#NoDAPL Solidarity Statement

White People for Black Lives, the Los Angeles affiliate of Showing Up 4 Racial Justice (SURJ), stands in solidarity with the Oceti Sakowin (Sioux) peoples at Standing Rock whose water protectors are staging a defense against the Dakota Access Pipeline (DAPL) project. Led by politically connected, powerful corporations and bankrolled by Wall Street, the DAPL will snake under the Missouri River, through sacred burial grounds and greatly endanger water sources that are livelihood and life for Oceti Sakowin communities. These facts are only backed by legal doctrine that unequivocally support the case against the pipeline. In fact, the construction is in violation of five federal treaties and regulations that should govern its construction. However, the letter of the law and word of our government has always defrauded Native peoples. Which is why non-Native, and especially white solidarity with the Native water protectors at Standing Rock is paramount. In light of the strength of white nationalist politics demonstrated in the election, white solidarity with people of color led movements is more important than ever.

As white, antiracist allies, we frame this moment of resistance at Standing Rock through the lens of opposition to white supremacy. According to whitestream histories of the United States, the indigenous people of this continent were eradicated by colonization. However, the massive Native resistance shown at Standing Rock is a firm affirmation of Native existence; and, likewise, that colonialism still persists in the US, and must be exposed and opposed. We acknowledge the systematic attempts at the destruction of indigenous peoples, starting in the seventeenth century and continuing to the present day. Broken treaties, smallpox, stolen land, planned starvation, military occupation, kidnapping and forced assimilation, and finally annexation and “second class citizenship” are this country’s record.  

In order to swallow the mythology of US democracy, we must  refuse to acknowledge the dispossession of land and the political exclusion of Native peoples. In fact, the US democracy story requires their erasure. Those supporting the DAPL just want the Oceti Sakowin to go away, to not have dignities or rights that counter the “progress” of US capitalism. This moment has brought into the consciousness of many white people that which is deliberately hidden from view; it is easy to see the state’s reaction when indigenous people come into view--violent suppression. We, as white antiracist allies, must call out the blatantly racist tactics US governmental and corporate forces are currently employing against indigenous people at Standing Rock. Suppression tactics have included LRADs, MRAPs, attack dogs, pepper spray, mass arrests, rubber bullets, and bean bag rounds.

In challenging white supremacy, we must amplify the indigenous voices that fight for their survival even to this day. We, as white antiracist allies, must advance the interests of indigenous communities by pushing their stories into the consciousness of masses of white people.  Humanization penetrates the soothing salve of ignorance. We do not need to frame this struggle as one of whitestream climate change or sustainable development when Native leaders are giving voice to the most critical political analysis on the topic. In North America and globally, indigenous peoples’ struggles for sovereignty and defense of the earth have been the strongest bulwark against the destruction of water and land.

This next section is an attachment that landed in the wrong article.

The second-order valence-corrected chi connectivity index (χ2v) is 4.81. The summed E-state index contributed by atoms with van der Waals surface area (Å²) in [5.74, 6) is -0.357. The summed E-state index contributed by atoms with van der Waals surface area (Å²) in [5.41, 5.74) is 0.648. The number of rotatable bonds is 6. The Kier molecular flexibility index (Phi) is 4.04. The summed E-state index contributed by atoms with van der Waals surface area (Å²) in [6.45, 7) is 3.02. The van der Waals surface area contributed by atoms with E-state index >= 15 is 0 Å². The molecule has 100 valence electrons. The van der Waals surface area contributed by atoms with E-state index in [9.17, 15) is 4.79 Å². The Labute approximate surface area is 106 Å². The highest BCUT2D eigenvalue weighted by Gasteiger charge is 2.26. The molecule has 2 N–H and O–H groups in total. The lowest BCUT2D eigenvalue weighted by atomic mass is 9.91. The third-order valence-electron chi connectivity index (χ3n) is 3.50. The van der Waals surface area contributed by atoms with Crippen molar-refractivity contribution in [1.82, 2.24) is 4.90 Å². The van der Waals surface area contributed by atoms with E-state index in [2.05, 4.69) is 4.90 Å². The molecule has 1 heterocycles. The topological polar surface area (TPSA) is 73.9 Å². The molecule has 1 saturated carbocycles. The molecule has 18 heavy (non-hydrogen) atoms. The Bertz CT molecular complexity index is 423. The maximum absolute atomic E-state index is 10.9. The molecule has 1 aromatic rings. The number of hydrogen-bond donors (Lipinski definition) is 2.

We must draw attention to the unfolding, expected media narrative that centers whiteness, reducing indigenous leaders to primitive, inferior, nameless beings, unworthy of the same rights, privileges and political agency proclaimed available to whites. Indeed, the very land that provides the current battleground is stolen. We must also take care against well-meaning but insensitive attempts by white activists to reshape or redefine Native-led struggles to suit our own narratives or perspectives.

As members of White People for Black Lives-Los Angeles, we recognize that we too are living on stolen lands--of the Tongva peoples. As white allies, we must be conscious of our own participation in the cruel and ongoing colonial denial of the Tongva and other Native peoples and their rights. As such, we must be mindful to keep indigenous people centered in their struggles for justice, so that our alliance with them may continue to grow in challenging evolving practices of colonialism. We must defer to the wisdom and expertise of Native leadership, respecting their lived experiences and trusting that they know both the goals and the tactics that are best suited to meet those goals. More specifically, when in engaged in resistance at Standing Rock, we must arrive with open hearts and minds, as followers.

We are witnessing a critical moment of resistance in Standing Rock. Over 200 tribes have coalesced, uniting in peaceful protest. Thousands of people have come together to ask only for what is theirs ― land and water, yes, but also basic human rights. #WaterIsLife #NoDAPL

Showing Up for Racial Justice offers us specific ways white people can get involved in supporting Standing Rock:

  1. Donation pages are here: https://nodaplsolidarity.org/support-the-camps/

  2. Go to North Dakota. If you're not able to go, take action against all of the targets outlined here: https://nodaplsolidarity.org/targets/. There have been actions taking place across the country, from banks to school walk-outs to police departments to golf courses owned by corporate CEOs

  3. Target mainstream media outlets online to call out lack of coverage, using hashtags #MediaWhiteout and #NoDAPL